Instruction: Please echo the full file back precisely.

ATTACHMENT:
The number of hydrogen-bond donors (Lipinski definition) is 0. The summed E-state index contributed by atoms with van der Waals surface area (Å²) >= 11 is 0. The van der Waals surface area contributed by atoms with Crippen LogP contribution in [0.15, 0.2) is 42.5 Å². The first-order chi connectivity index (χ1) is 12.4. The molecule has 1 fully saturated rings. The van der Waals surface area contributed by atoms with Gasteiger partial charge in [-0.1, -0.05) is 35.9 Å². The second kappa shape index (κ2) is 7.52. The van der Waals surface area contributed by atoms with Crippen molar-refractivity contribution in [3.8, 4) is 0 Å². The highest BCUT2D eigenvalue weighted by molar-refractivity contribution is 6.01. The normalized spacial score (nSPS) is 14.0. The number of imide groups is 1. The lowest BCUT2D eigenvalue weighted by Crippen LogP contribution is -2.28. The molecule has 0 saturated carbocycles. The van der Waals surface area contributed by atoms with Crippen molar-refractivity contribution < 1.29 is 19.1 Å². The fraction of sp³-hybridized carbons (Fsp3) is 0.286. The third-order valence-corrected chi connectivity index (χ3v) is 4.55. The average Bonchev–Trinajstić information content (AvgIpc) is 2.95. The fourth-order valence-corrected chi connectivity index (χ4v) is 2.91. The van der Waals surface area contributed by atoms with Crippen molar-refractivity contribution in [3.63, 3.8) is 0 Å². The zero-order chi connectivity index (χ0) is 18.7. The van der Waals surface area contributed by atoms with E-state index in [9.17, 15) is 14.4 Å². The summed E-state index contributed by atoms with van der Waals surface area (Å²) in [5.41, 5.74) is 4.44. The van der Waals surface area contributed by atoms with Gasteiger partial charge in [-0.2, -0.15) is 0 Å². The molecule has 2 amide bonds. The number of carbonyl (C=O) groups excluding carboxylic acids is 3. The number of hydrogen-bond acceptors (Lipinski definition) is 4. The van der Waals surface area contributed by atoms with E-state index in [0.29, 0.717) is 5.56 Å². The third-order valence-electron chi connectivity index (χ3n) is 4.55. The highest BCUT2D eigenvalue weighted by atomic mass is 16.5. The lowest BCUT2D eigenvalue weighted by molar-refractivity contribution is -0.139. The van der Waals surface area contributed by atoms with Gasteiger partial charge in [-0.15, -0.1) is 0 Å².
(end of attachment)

The number of hydrogen-bond donors (Lipinski definition) is 0. The summed E-state index contributed by atoms with van der Waals surface area (Å²) >= 11 is 0. The van der Waals surface area contributed by atoms with Crippen LogP contribution in [0.15, 0.2) is 42.5 Å². The first-order chi connectivity index (χ1) is 12.4. The molecule has 1 fully saturated rings. The van der Waals surface area contributed by atoms with Gasteiger partial charge in [-0.1, -0.05) is 35.9 Å². The second kappa shape index (κ2) is 7.52. The van der Waals surface area contributed by atoms with Crippen molar-refractivity contribution in [3.8, 4) is 0 Å². The highest BCUT2D eigenvalue weighted by molar-refractivity contribution is 6.01. The normalized spacial score (nSPS) is 14.0. The number of imide groups is 1. The lowest BCUT2D eigenvalue weighted by Crippen LogP contribution is -2.28. The molecule has 0 saturated carbocycles. The van der Waals surface area contributed by atoms with Crippen molar-refractivity contribution < 1.29 is 19.1 Å². The fraction of sp³-hybridized carbons (Fsp3) is 0.286. The third-order valence-corrected chi connectivity index (χ3v) is 4.55. The average Bonchev–Trinajstić information content (AvgIpc) is 2.95. The fourth-order valence-corrected chi connectivity index (χ4v) is 2.91. The van der Waals surface area contributed by atoms with Crippen molar-refractivity contribution in [3.63, 3.8) is 0 Å². The zero-order chi connectivity index (χ0) is 18.7. The van der Waals surface area contributed by atoms with E-state index in [9.17, 15) is 14.4 Å². The summed E-state index contributed by atoms with van der Waals surface area (Å²) in [5.41, 5.74) is 4.44. The van der Waals surface area contributed by atoms with Gasteiger partial charge in [-0.2, -0.15) is 0 Å². The molecule has 2 amide bonds. The number of carbonyl (C=O) groups excluding carboxylic acids is 3. The number of hydrogen-bond acceptors (Lipinski definition) is 4. The van der Waals surface area contributed by atoms with E-state index in [0.29, 0.717) is 5.56 Å². The third-order valence-electron chi connectivity index (χ3n) is 4.55. The highest BCUT2D eigenvalue weighted by atomic mass is 16.5. The lowest BCUT2D eigenvalue weighted by molar-refractivity contribution is -0.139. The van der Waals surface area contributed by atoms with Gasteiger partial charge in [-0.15, -0.1) is 0 Å².